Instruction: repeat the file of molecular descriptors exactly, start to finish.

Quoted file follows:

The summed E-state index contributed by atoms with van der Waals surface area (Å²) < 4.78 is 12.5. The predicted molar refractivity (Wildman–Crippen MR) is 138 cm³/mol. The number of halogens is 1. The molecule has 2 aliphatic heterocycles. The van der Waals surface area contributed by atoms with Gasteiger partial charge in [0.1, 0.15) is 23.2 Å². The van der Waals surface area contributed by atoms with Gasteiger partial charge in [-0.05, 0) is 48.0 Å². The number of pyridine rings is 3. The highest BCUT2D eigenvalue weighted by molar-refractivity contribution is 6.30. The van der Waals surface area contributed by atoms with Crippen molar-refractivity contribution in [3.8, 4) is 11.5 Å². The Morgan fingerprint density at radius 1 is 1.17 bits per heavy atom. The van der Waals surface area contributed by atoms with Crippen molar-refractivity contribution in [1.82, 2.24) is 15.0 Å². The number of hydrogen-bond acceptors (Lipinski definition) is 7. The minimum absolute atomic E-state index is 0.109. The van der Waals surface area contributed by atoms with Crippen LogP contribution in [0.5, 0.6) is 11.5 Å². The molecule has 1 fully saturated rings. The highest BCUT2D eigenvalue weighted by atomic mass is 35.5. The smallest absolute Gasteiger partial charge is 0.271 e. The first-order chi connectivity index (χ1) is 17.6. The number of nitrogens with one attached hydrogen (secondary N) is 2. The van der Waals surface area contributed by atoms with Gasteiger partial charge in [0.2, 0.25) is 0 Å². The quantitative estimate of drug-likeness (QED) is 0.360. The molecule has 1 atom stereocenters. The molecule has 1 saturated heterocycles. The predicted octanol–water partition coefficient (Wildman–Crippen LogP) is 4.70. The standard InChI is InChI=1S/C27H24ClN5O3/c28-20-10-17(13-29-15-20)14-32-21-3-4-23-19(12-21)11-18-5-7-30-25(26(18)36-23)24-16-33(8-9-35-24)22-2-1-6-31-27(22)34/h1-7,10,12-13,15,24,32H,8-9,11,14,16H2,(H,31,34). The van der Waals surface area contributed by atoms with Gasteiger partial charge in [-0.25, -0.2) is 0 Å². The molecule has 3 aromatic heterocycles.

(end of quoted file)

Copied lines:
The summed E-state index contributed by atoms with van der Waals surface area (Å²) < 4.78 is 12.5. The predicted molar refractivity (Wildman–Crippen MR) is 138 cm³/mol. The number of halogens is 1. The molecule has 2 aliphatic heterocycles. The van der Waals surface area contributed by atoms with Gasteiger partial charge in [0.1, 0.15) is 23.2 Å². The van der Waals surface area contributed by atoms with Gasteiger partial charge in [-0.05, 0) is 48.0 Å². The number of pyridine rings is 3. The highest BCUT2D eigenvalue weighted by molar-refractivity contribution is 6.30. The van der Waals surface area contributed by atoms with Crippen molar-refractivity contribution in [3.8, 4) is 11.5 Å². The Morgan fingerprint density at radius 1 is 1.17 bits per heavy atom. The van der Waals surface area contributed by atoms with Crippen molar-refractivity contribution in [1.82, 2.24) is 15.0 Å². The number of hydrogen-bond acceptors (Lipinski definition) is 7. The minimum absolute atomic E-state index is 0.109. The van der Waals surface area contributed by atoms with Crippen LogP contribution in [0.5, 0.6) is 11.5 Å². The molecule has 1 fully saturated rings. The highest BCUT2D eigenvalue weighted by atomic mass is 35.5. The smallest absolute Gasteiger partial charge is 0.271 e. The first-order chi connectivity index (χ1) is 17.6. The number of nitrogens with one attached hydrogen (secondary N) is 2. The van der Waals surface area contributed by atoms with Gasteiger partial charge in [0.2, 0.25) is 0 Å². The quantitative estimate of drug-likeness (QED) is 0.360. The molecule has 1 atom stereocenters. The molecule has 1 saturated heterocycles. The predicted octanol–water partition coefficient (Wildman–Crippen LogP) is 4.70. The standard InChI is InChI=1S/C27H24ClN5O3/c28-20-10-17(13-29-15-20)14-32-21-3-4-23-19(12-21)11-18-5-7-30-25(26(18)36-23)24-16-33(8-9-35-24)22-2-1-6-31-27(22)34/h1-7,10,12-13,15,24,32H,8-9,11,14,16H2,(H,31,34). The van der Waals surface area contributed by atoms with Gasteiger partial charge in [-0.25, -0.2) is 0 Å². The molecule has 3 aromatic heterocycles.